Coming in as the number three most exciting world championship of all time is the first Karpov vs. Kasparov match, this one beginning in the fall of 1984 and stretching out over more than five months and into 1985.
The match was famously aborted, which surely added to its historical mystique in the eyes of the judges. In fact, it even ranker higher than the rematch later that year, in which Garry Kasparov beat Anatoly Karpov to become the youngest world champion ever at the age of 22 (that match finished fifth in the Chess.com content team’s voting).
Garry Kasparov in 2017. | Photo: Mike Klein/Chess.com.
The match ended without a decisive winner. With match rules awarding the title to the first player to win six games, Karpov led 5-3 when FIDE president Florencio Campomanes controversially halted the grueling battle. He cited player health as the reason, despite both players wanting to continue.
Here are some stats that will surely never be matched again in any title match:
- Counting the week break before official termination, the match lasted five months and five days
- Of the 48 total games, 40 were draws, including a streak of 17 in a row
- Karpov led 4-0 after nine games and had no fewer than 21 separate games to close out the match, but never got his sixth win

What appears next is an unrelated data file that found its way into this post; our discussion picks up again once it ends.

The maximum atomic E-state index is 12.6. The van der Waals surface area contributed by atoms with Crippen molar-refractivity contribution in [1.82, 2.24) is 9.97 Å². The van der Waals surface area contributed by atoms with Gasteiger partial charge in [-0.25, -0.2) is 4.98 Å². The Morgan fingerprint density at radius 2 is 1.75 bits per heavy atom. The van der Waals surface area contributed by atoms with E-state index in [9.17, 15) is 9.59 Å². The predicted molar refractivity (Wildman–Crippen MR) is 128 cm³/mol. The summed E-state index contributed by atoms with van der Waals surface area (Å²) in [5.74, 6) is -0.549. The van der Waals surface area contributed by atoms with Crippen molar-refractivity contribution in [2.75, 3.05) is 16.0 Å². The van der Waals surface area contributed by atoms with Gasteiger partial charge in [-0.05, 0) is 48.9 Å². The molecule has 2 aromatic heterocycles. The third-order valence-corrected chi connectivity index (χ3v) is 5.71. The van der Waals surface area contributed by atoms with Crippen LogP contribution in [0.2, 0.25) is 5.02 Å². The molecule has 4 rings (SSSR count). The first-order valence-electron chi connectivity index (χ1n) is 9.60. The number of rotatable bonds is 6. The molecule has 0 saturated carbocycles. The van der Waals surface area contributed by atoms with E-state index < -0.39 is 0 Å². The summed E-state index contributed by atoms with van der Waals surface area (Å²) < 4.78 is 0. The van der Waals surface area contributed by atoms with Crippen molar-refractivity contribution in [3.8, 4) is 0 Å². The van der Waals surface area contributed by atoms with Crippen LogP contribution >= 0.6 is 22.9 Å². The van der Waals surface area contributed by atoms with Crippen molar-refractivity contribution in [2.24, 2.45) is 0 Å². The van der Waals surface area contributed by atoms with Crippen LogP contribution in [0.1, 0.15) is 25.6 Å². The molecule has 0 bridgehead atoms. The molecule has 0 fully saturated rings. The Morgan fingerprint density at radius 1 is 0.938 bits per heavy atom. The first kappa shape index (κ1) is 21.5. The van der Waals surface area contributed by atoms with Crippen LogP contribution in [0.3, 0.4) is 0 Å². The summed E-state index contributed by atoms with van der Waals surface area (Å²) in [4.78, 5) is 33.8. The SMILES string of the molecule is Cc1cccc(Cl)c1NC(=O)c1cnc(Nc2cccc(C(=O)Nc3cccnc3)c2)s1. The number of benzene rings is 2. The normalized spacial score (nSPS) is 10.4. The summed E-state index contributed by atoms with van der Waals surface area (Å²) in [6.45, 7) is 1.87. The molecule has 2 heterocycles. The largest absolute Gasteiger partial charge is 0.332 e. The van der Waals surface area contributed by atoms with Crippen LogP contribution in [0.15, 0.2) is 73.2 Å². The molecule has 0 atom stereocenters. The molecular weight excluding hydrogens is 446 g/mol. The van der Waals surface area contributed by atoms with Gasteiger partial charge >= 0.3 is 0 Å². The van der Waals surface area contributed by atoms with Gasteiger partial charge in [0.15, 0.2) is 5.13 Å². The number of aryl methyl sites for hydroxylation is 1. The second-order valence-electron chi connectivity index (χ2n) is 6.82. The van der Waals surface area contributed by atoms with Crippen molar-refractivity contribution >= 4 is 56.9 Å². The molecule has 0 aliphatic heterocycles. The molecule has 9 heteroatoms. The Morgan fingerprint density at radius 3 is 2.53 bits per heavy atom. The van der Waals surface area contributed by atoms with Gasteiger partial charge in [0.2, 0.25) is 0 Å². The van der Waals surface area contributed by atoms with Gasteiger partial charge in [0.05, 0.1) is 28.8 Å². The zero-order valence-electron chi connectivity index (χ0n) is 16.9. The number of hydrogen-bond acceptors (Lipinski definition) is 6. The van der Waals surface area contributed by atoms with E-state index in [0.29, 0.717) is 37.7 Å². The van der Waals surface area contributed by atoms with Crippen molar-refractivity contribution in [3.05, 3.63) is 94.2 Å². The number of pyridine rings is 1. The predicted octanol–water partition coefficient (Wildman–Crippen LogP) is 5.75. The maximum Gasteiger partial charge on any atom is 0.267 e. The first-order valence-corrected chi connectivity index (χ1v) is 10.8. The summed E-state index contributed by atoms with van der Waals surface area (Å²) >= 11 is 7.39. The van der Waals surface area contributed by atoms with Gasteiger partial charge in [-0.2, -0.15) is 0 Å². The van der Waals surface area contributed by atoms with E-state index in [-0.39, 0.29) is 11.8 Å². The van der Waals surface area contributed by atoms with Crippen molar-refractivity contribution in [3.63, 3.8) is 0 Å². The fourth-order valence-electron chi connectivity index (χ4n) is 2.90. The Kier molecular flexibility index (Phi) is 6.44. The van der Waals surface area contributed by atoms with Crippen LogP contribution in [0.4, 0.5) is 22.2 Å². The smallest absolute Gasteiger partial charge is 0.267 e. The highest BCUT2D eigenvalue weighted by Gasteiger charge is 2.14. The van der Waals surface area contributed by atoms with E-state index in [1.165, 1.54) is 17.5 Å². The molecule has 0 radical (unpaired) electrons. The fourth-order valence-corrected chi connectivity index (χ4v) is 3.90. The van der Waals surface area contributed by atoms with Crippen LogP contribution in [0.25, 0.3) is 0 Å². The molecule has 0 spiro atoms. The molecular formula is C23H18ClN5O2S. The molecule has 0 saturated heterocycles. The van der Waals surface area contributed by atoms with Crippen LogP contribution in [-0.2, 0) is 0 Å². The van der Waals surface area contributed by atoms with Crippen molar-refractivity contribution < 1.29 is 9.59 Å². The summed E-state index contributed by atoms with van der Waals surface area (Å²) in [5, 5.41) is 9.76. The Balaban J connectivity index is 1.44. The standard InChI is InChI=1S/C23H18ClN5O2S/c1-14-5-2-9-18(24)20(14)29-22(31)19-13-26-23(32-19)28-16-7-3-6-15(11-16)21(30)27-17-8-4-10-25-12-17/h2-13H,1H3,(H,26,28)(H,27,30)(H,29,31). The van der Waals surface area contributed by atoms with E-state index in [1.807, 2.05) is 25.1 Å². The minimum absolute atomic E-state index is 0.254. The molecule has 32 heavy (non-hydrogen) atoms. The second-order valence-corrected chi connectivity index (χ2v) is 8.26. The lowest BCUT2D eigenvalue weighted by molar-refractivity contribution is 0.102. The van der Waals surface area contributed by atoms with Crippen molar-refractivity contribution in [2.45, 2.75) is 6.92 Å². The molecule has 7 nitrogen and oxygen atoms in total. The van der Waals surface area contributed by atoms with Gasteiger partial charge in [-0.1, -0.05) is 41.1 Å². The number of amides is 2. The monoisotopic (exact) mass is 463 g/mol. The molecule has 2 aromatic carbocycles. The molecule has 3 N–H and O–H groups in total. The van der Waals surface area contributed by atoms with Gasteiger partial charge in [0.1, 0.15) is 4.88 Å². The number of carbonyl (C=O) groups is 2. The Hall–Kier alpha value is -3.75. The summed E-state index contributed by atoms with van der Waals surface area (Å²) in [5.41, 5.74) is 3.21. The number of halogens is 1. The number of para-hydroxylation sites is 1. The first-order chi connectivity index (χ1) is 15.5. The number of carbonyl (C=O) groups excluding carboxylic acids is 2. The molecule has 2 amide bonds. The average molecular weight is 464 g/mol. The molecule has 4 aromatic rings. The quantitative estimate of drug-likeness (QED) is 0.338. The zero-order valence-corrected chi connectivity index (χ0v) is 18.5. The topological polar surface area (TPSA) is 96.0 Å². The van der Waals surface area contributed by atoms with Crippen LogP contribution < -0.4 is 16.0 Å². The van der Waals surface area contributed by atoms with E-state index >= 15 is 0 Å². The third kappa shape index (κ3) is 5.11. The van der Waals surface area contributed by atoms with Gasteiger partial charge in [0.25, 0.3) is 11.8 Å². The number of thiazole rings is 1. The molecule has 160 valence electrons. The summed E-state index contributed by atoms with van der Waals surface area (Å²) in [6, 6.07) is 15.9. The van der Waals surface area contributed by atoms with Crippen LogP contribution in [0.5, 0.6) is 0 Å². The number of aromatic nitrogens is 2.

- Karpov is estimated to have lost about 22 pounds during the match
Karpov began the scoring in game three when everything lined up on the b-file, but he won the game on the e-file.
In game seven, Karpov traded down into an easily-winning game. It was his only win with queens still on the board.
In his very next turn as White, in game nine, Karpov gave a master class in why knights are sometimes better than bishops in endings. Despite pawns being on both sides of the board, the knight had all the targets while the bishop had none:
Then in game 27, Karpov broke the long drawing streak and made it a seemingly-insurmountable 5-0 lead in wins. That’s when Kasparov fought back.
He won his own queen ending in game 32, then won as Black in game 47 with a relentless d-pawn that made the final three moves of the game!
Kasparov, who went about three months without a win (!), then got his second in a row the next game.
Kasparov suddenly had all the momentum despite the 5-3 deficit when Campomanes ended the match. That would end up setting up the rematch later that year, and Karpov’s “rematch clause” in case he lost that one (which he did).
The long Karpov-Kasparov rivalry was truly one of the most seminal moments (or rather decades!) in chess history, and it all began with this match with no winner.
Coming up next: Number 2 on our list!
The Most Exciting World Chess Championships Ever: